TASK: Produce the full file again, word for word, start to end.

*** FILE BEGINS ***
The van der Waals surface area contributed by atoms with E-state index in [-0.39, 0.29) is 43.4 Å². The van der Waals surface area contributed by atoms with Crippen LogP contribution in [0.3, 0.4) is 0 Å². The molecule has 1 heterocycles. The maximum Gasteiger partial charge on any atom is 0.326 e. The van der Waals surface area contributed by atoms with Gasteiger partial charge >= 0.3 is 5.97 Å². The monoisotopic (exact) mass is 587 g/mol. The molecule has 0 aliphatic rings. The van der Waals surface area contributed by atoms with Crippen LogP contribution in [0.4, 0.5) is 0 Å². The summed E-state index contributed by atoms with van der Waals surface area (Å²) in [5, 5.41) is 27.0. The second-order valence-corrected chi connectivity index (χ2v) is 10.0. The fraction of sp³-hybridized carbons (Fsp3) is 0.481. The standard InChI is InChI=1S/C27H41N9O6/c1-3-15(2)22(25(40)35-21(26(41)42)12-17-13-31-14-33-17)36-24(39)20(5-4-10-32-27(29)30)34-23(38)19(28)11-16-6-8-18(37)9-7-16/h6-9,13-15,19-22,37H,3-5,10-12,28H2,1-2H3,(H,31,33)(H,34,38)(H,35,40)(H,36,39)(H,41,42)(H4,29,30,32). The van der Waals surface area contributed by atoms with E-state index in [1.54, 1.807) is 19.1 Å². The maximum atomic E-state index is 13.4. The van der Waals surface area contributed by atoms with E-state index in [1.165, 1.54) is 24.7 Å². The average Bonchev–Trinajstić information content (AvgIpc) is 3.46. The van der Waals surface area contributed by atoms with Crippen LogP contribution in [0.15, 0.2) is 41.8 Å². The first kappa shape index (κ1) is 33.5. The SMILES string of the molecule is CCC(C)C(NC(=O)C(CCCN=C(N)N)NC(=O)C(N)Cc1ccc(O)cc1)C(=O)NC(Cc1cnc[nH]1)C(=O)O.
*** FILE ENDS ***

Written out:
The van der Waals surface area contributed by atoms with E-state index in [-0.39, 0.29) is 43.4 Å². The van der Waals surface area contributed by atoms with Crippen LogP contribution in [0.3, 0.4) is 0 Å². The molecule has 1 heterocycles. The maximum Gasteiger partial charge on any atom is 0.326 e. The van der Waals surface area contributed by atoms with Gasteiger partial charge >= 0.3 is 5.97 Å². The monoisotopic (exact) mass is 587 g/mol. The molecule has 0 aliphatic rings. The van der Waals surface area contributed by atoms with Crippen LogP contribution in [0.4, 0.5) is 0 Å². The summed E-state index contributed by atoms with van der Waals surface area (Å²) in [5, 5.41) is 27.0. The second-order valence-corrected chi connectivity index (χ2v) is 10.0. The fraction of sp³-hybridized carbons (Fsp3) is 0.481. The standard InChI is InChI=1S/C27H41N9O6/c1-3-15(2)22(25(40)35-21(26(41)42)12-17-13-31-14-33-17)36-24(39)20(5-4-10-32-27(29)30)34-23(38)19(28)11-16-6-8-18(37)9-7-16/h6-9,13-15,19-22,37H,3-5,10-12,28H2,1-2H3,(H,31,33)(H,34,38)(H,35,40)(H,36,39)(H,41,42)(H4,29,30,32). The van der Waals surface area contributed by atoms with E-state index in [1.54, 1.807) is 19.1 Å². The maximum atomic E-state index is 13.4. The van der Waals surface area contributed by atoms with E-state index in [1.165, 1.54) is 24.7 Å². The average Bonchev–Trinajstić information content (AvgIpc) is 3.46. The van der Waals surface area contributed by atoms with Crippen LogP contribution in [0.15, 0.2) is 41.8 Å². The first kappa shape index (κ1) is 33.5. The SMILES string of the molecule is CCC(C)C(NC(=O)C(CCCN=C(N)N)NC(=O)C(N)Cc1ccc(O)cc1)C(=O)NC(Cc1cnc[nH]1)C(=O)O.